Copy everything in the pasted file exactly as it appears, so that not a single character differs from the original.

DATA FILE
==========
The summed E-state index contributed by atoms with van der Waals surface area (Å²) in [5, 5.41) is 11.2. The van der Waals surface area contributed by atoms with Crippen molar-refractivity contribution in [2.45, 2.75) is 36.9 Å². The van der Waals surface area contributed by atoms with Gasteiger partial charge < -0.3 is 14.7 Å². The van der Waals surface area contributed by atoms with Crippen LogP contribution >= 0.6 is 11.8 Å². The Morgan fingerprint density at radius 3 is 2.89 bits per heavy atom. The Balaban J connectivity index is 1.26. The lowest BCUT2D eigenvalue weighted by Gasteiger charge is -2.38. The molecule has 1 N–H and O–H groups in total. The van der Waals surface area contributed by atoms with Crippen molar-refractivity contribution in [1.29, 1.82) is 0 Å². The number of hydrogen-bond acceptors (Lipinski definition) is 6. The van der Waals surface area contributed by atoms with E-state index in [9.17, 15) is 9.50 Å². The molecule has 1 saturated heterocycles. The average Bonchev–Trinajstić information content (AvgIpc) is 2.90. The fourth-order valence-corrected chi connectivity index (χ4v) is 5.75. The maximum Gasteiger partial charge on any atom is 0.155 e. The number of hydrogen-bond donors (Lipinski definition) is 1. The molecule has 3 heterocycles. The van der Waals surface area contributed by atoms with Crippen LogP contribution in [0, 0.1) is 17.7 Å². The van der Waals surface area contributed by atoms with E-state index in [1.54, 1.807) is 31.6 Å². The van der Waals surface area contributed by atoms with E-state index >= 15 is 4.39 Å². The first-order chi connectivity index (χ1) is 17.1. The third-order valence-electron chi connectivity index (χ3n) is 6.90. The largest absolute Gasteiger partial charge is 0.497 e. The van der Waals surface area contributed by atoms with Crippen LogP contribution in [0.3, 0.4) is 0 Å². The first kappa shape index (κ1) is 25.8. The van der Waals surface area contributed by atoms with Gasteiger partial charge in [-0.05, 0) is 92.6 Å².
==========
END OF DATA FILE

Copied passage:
The summed E-state index contributed by atoms with van der Waals surface area (Å²) in [5, 5.41) is 11.2. The van der Waals surface area contributed by atoms with Crippen molar-refractivity contribution in [2.45, 2.75) is 36.9 Å². The van der Waals surface area contributed by atoms with Gasteiger partial charge < -0.3 is 14.7 Å². The van der Waals surface area contributed by atoms with Crippen LogP contribution >= 0.6 is 11.8 Å². The Morgan fingerprint density at radius 3 is 2.89 bits per heavy atom. The Balaban J connectivity index is 1.26. The lowest BCUT2D eigenvalue weighted by Gasteiger charge is -2.38. The molecule has 1 N–H and O–H groups in total. The van der Waals surface area contributed by atoms with Crippen molar-refractivity contribution in [1.29, 1.82) is 0 Å². The number of hydrogen-bond acceptors (Lipinski definition) is 6. The van der Waals surface area contributed by atoms with E-state index in [9.17, 15) is 9.50 Å². The molecule has 1 saturated heterocycles. The average Bonchev–Trinajstić information content (AvgIpc) is 2.90. The fourth-order valence-corrected chi connectivity index (χ4v) is 5.75. The maximum Gasteiger partial charge on any atom is 0.155 e. The number of hydrogen-bond donors (Lipinski definition) is 1. The molecule has 3 heterocycles. The van der Waals surface area contributed by atoms with Crippen LogP contribution in [0, 0.1) is 17.7 Å². The van der Waals surface area contributed by atoms with E-state index in [1.54, 1.807) is 31.6 Å². The van der Waals surface area contributed by atoms with E-state index >= 15 is 4.39 Å². The first-order chi connectivity index (χ1) is 17.1. The third-order valence-electron chi connectivity index (χ3n) is 6.90. The largest absolute Gasteiger partial charge is 0.497 e. The van der Waals surface area contributed by atoms with Crippen LogP contribution in [0.3, 0.4) is 0 Å². The first kappa shape index (κ1) is 25.8. The van der Waals surface area contributed by atoms with Gasteiger partial charge in [-0.05, 0) is 92.6 Å².